What’s the point of having a breaktime?
Is it to let off some steam? socialise? get some fresh air? bully and intimidate?
Most children look forward to a breaktime but I’ve taught plenty of children who found them uncomfortable experiences with not much to do. Teachers also hate being ‘on duty’.
Breaktimes break time. In fact they eat time and hijack teaching and learning gobbling up more minutes than its allocated slot. By the time children have lined up and break time ‘incidents’ have been dealt with, the next lesson has already been curtailed and short-changed.
Lunchtimes can be a nightmare because you can guarantee that ‘something will have happened’. No, break times are more trouble than they are worth. Little wonder that the vast majority of secondary schools have ditched afternoon breaks.
Well, that’s one way of looking at things….but there is some truth in there.
Breaks can be a breaking point for some schools and shortening the time spent outside has been the way to go.
I won’t forget when a primary school I was working at scrapped the afternoon breaktime – most staff rejoiced because it meant they didn’t have to do another duty and there would be more time for teaching. The children weren’t consulted and felt like they were being punished. Within a year, afternoon breaks were back on the menu when a new Head took over horrified that children weren’t getting the chance for some afternoon fresh air.
Without regular breaktimes through the day, life at school can get hairy. It can also make children (and staff) lethargic and tetchy. It seems to me we don’t know what to do for the best and this can be dependent on the whims of senior management.
The point of breaktime should be to recharge and refresh and provide opportunities for children to exercise and play. Breaktimes are just about the only unstructured time children have in school which is crucial for supporting concentration and giving them opportunities to develop vital social skills.
For some children, breaks are the best part of the day because they can run free and be themselves in ways they can’t in class. Many schools organise activities during break times which can be popular but these can still be too structured and so actually prevent children from learning social skills in ways that unstructured interactions and play naturally develops.
A break from what’s happening in class gives children a chance to socialise and be with their friends, make new friends, fall out and learn how to resolve arguments. They are the chance to doing something different and try an extracurricular activity. All these experiences can help children communicate more effectively as part of groups and to problem-solve and build-up positivity and resilience.
How do we know this? Two surveys conducted by Professor Peter Blatchford and Dr Ed Baines found that break times are a key feature of school life and can impact positively and negatively on social and learning outcomes. Funded by the Nuffield foundation, they have been involved in a follow-up survey which will provide an analysis of trends in break and lunch times over 26 years.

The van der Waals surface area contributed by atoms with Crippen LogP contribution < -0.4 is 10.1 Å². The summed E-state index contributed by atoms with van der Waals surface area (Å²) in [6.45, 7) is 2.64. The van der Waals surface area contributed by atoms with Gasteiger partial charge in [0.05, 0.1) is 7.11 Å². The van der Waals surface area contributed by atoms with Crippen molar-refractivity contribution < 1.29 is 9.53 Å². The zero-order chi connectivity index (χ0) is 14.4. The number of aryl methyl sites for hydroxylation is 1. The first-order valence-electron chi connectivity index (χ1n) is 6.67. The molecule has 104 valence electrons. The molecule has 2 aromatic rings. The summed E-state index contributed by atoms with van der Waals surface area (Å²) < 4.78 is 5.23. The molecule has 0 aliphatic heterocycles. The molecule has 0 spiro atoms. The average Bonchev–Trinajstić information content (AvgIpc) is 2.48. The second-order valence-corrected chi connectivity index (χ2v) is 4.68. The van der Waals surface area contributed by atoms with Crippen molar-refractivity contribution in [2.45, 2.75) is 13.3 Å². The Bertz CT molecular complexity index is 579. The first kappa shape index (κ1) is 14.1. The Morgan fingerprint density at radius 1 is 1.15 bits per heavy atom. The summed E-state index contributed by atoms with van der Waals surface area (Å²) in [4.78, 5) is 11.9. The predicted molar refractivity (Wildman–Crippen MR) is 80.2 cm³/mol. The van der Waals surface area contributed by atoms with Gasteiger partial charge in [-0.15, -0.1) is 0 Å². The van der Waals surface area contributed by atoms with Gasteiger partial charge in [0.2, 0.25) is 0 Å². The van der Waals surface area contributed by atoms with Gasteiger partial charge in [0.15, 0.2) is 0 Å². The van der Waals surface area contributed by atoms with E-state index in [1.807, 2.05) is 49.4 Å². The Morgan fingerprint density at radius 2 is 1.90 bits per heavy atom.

Scheduling a mid-morning break, a lunchtime break and an afternoon break isn’t what some schools do – some take frequent pit stops.
In Finland, children normally get to take a 15 minute break for every 45 minutes of teaching. This break from the class normally means heading straight outside. Long teaching and learning sessions aren’t actually good for anyone because we all need to distract our brains, give our brains rest time – it gives us fresh perspectives and new focus. This is what Anthony Pellegrini found in his book Recess: Its Role in Education and Development. His research showed that pupils were always more attentive after a break than before.
And adults need to back-off too. Children need supervising for sure but they also need the freedom to play rather than walk in the shadows of those on duty – they need to develop social skills with their friends. Sometimes adults supervising can join in the games and ‘play’ but by doing so they alter the social dynamics.
As you head back to school, think about what role breaktimes play and how they influence what happens in class.
School policy should be based on the best theory and empirical evidence available and everything is telling us that we need more breaks not less.
As Pellegrini and Bohn (2005) note
It is common for schools and politicians to extol Asian educational practices; they should also consider Asian recess practices in the context of an extended school day and school year. For example, extending the American school day and school year, with more frequent recess periods, might positively affect children’s cognitive performance and social competence, while simultaneously providing parents with badly needed child care for more extended periods.